It seems I was too kind to Larry Correia in my first post about the pro-Trumpist misleading claims about Benford’s Law. He actually is still pushing it as supposed evidence of election fraud.

“Basically, when numbers are aggregated normally, they follow a distribution curve. When numbers are fabricated, they don’t. When human beings create what they think of as “random” numbers, they’re not. This is an auditing tool for things like looking for fabricated invoices. It also applies to elections. A normal election follows the expected curve. If you look at a 3

https://monsterhunternation.com/2020/11/09/election-2020-the-more-fuckery-update/^{rd}world dictatorship’s election numbers, it looks like a spike or a saw.

There’s a bunch of different people out there running the numbers for themselves and posting the results so you can check their math. It appears that checking various places around the country Donald Trump’s votes follow the curve. The 3^{rd}party candidates follow the curve. Down ballot races follow the curve. Hell, even Joe Biden’s votes follow the curve for MOST of the country. But then when you look at places like Pittsburgh the graph looks like something that would have made Hugo Chavez blush.”

On Twitter I noted that far-right extremist Nick Fuentes is also pushing not just the misleading claims about Benford’s Law but a false claim that Wikipedia “added” criticism of its use in elections to discredit the claims being made about the 2020 general election. As I pointed out in this post, the rider that Benford’s Law use with electoral data was limited had been their for years. Rather than pro-Biden supporters adding it, Trump supporters removed the sentence and references in a bid to hide the fact that their analysis was flawed. You can read a 2013 version of the page here https://en.wikipedia.org/w/index.php?title=Benford%27s_law&oldid=534279795#Election_data

Since then, the section on Benford’s Law in election has expanded into a mini-essay about its use and limitations.

I don’t have a source for 2020 data at the precinct level that some of these graphs are using. I’m certain that there will be both Benford and non-Benford like distributions for Trump and Biden in various places. I do have county level data for 2020 to 2016 from here https://dataverse.harvard.edu/dataset.xhtml?persistentId=doi:10.7910/DVN/VOQCHQ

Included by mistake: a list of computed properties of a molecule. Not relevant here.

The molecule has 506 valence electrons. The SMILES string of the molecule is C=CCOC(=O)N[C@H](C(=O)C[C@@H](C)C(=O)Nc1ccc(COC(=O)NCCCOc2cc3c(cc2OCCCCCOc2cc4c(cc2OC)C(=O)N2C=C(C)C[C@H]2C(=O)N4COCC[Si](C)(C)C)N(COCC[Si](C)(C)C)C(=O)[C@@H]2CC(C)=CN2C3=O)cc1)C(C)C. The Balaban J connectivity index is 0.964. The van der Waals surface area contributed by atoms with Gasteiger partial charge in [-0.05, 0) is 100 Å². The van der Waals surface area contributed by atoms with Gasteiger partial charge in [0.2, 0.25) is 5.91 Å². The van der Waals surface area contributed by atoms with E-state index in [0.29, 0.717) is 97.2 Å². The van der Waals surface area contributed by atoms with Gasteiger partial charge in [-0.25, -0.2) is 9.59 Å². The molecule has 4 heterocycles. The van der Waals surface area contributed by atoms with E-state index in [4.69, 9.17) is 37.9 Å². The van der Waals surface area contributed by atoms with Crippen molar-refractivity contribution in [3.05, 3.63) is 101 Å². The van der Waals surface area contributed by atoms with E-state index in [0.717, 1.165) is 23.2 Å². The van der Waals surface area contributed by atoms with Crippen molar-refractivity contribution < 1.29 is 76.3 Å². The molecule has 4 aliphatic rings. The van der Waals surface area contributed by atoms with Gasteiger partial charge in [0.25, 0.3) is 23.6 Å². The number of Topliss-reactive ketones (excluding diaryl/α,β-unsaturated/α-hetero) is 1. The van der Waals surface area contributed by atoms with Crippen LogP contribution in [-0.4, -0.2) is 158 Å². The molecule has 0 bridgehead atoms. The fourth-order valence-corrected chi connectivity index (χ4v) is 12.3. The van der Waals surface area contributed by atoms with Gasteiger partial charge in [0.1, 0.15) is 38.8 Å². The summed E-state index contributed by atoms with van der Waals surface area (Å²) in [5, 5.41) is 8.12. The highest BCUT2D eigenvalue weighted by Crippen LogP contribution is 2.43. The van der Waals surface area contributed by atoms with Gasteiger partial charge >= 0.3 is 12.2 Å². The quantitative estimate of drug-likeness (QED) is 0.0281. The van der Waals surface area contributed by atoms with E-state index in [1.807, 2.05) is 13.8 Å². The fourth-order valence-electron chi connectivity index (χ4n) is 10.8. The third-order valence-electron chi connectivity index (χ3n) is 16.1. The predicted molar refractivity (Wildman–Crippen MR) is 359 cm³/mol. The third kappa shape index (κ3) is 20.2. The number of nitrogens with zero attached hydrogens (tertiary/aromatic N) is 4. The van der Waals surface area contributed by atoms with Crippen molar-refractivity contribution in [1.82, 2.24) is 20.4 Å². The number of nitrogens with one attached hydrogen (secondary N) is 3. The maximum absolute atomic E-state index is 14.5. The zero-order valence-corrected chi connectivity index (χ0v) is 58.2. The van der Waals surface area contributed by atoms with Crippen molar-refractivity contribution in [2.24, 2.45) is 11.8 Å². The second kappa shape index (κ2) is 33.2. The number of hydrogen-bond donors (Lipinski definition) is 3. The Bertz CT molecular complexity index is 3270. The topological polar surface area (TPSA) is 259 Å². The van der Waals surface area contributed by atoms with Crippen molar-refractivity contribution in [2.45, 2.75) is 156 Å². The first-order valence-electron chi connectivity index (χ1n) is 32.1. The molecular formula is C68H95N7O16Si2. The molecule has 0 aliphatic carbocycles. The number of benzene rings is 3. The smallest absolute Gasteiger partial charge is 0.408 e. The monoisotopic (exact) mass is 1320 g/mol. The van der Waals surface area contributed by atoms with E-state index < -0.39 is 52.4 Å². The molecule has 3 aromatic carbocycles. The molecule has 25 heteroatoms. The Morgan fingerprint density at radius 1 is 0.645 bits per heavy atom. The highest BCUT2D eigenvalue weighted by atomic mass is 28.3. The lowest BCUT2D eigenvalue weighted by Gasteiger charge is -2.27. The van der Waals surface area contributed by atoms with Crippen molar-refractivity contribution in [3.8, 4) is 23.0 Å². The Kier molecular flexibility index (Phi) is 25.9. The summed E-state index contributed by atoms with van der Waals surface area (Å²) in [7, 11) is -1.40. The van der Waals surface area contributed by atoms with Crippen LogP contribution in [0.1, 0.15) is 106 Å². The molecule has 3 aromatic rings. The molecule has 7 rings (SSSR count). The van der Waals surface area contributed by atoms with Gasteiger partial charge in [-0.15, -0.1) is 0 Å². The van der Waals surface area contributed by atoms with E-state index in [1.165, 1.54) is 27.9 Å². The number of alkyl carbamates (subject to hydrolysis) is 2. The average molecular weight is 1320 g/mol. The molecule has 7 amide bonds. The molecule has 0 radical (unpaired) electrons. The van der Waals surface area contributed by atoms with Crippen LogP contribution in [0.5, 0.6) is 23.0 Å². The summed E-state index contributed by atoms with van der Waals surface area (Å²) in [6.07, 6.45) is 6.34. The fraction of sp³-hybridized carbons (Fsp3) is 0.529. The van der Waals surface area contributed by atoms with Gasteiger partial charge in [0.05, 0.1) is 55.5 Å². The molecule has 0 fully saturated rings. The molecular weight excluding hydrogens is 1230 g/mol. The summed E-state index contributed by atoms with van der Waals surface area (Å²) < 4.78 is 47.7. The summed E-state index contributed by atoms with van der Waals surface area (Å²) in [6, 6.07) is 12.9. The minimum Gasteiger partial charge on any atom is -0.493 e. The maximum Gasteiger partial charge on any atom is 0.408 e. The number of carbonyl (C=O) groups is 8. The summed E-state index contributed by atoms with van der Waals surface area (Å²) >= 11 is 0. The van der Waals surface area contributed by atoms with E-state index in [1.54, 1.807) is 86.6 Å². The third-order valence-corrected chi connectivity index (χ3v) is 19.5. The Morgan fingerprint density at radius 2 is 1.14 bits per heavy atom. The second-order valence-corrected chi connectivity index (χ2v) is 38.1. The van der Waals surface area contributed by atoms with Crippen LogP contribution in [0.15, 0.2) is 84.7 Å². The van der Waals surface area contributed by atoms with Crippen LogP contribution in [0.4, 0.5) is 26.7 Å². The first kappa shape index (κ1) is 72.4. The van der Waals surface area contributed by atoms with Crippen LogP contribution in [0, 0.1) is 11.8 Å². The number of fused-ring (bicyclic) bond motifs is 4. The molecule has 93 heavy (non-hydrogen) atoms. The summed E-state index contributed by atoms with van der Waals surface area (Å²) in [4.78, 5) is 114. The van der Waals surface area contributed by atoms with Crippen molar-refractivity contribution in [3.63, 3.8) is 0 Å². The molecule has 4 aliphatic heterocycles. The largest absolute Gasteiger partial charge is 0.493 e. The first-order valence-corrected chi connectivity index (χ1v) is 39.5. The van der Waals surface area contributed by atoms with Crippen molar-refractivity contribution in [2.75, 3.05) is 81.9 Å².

The analysis is trivial to do on a spreadsheet. Grab the first character and then tabulate it with a pivot table. You can explore various candidates from Bush to Biden on a Google sheets I made here https://docs.google.com/spreadsheets/d/1LPEKnoPtOE4VtYaM9z69B-a0XkRx5tyt_vPak8TknlY/edit?usp=sharing

Here, for example is Donald Trump in Alaska in 2016:

When you look at the district sizes in Alaska and consider Trump’s proportion of the vote, it becomes obvious very quickly that it would be absurd for this data to follow Benford’s Law. Here are the first four (of 40) districts.

District | Trump Votes | Total Votes | Percentage |
---|---|---|---|

District 1 | 3180 | 6638 | 47.91% |

District 2 | 3188 | 5492 | 58.05% |

District 3 | 5403 | 7613 | 70.97% |

District 4 | 4070 | 9521 | 42.75% |

We have leading digits of 3,5 and 4 and no 1s. Why? Because to get leading digits of 1s Trump’s votes would need to be proportionately much smaller! For example if he’d only got 20% of the vote in District 1 then that would result in some 1s. In some of the examples being passed around the Trumpist circles, that is one of the reasons for Benford-like graphs — they’ve picked places where Trump’s vote was proportionately low pushing into a ranges where 1s were common as a leading digit.

The mechanics of the deception here are fascinating. There’s an initial plausibility (Benford’s Law is a real thing and is actually used to detect fraud and has been applied to elections), a lack of any critical thinking (the examples being circulated are very limited, there’s no comparison with past elections to see what is normal) but then active deception (long standing academic critiques of applying Benford’s Law to election data being actively deleted from online wikis). On that latter part, we know the more extreme white nationalist right (Fuentes, Vox Day) are active in attempting to suppress information on how to apply Benford’s Law to election data. Providing the usual smoke screen an aura of legitimacy are the usual convenient idiots for neo-Nazis such as Larry Correia, who repeat the propaganda as ‘just asking questions’.